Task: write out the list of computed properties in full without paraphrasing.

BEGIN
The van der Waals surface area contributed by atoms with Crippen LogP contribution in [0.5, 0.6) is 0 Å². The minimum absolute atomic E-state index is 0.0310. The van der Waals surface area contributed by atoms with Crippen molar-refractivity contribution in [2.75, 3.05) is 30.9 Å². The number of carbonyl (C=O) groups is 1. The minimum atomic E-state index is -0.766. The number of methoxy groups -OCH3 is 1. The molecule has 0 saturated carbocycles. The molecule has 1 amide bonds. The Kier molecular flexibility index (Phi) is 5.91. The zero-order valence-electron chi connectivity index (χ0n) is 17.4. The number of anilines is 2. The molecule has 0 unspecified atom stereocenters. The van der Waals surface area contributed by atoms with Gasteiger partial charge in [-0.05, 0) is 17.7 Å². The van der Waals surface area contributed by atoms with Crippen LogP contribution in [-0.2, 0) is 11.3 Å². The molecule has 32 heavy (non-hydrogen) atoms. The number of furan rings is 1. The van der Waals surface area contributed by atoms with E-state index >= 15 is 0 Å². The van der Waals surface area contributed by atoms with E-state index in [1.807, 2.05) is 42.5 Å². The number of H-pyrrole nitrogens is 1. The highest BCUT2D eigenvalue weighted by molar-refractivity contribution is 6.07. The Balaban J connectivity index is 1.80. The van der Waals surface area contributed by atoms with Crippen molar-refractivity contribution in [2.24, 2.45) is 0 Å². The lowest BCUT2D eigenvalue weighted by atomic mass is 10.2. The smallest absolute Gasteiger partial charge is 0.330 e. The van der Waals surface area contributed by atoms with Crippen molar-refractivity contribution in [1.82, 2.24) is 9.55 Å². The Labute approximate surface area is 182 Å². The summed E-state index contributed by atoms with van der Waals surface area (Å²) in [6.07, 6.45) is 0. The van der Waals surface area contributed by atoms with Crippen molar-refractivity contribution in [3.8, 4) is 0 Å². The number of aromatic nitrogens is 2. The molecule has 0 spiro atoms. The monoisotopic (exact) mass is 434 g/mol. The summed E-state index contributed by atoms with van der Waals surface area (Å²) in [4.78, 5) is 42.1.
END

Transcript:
The van der Waals surface area contributed by atoms with Crippen LogP contribution in [0.5, 0.6) is 0 Å². The minimum absolute atomic E-state index is 0.0310. The van der Waals surface area contributed by atoms with Crippen molar-refractivity contribution in [2.75, 3.05) is 30.9 Å². The number of carbonyl (C=O) groups is 1. The minimum atomic E-state index is -0.766. The number of methoxy groups -OCH3 is 1. The molecule has 0 saturated carbocycles. The molecule has 1 amide bonds. The Kier molecular flexibility index (Phi) is 5.91. The zero-order valence-electron chi connectivity index (χ0n) is 17.4. The number of anilines is 2. The molecule has 0 unspecified atom stereocenters. The van der Waals surface area contributed by atoms with Gasteiger partial charge in [-0.05, 0) is 17.7 Å². The van der Waals surface area contributed by atoms with Crippen LogP contribution in [-0.2, 0) is 11.3 Å². The molecule has 32 heavy (non-hydrogen) atoms. The number of furan rings is 1. The van der Waals surface area contributed by atoms with E-state index >= 15 is 0 Å². The van der Waals surface area contributed by atoms with E-state index in [1.807, 2.05) is 42.5 Å². The number of H-pyrrole nitrogens is 1. The highest BCUT2D eigenvalue weighted by molar-refractivity contribution is 6.07. The Balaban J connectivity index is 1.80. The van der Waals surface area contributed by atoms with Crippen molar-refractivity contribution in [2.24, 2.45) is 0 Å². The lowest BCUT2D eigenvalue weighted by atomic mass is 10.2. The smallest absolute Gasteiger partial charge is 0.330 e. The van der Waals surface area contributed by atoms with Crippen molar-refractivity contribution in [1.82, 2.24) is 9.55 Å². The Labute approximate surface area is 182 Å². The summed E-state index contributed by atoms with van der Waals surface area (Å²) in [6.07, 6.45) is 0. The van der Waals surface area contributed by atoms with Crippen molar-refractivity contribution in [3.8, 4) is 0 Å². The number of aromatic nitrogens is 2. The molecule has 0 spiro atoms. The monoisotopic (exact) mass is 434 g/mol. The summed E-state index contributed by atoms with van der Waals surface area (Å²) in [4.78, 5) is 42.1.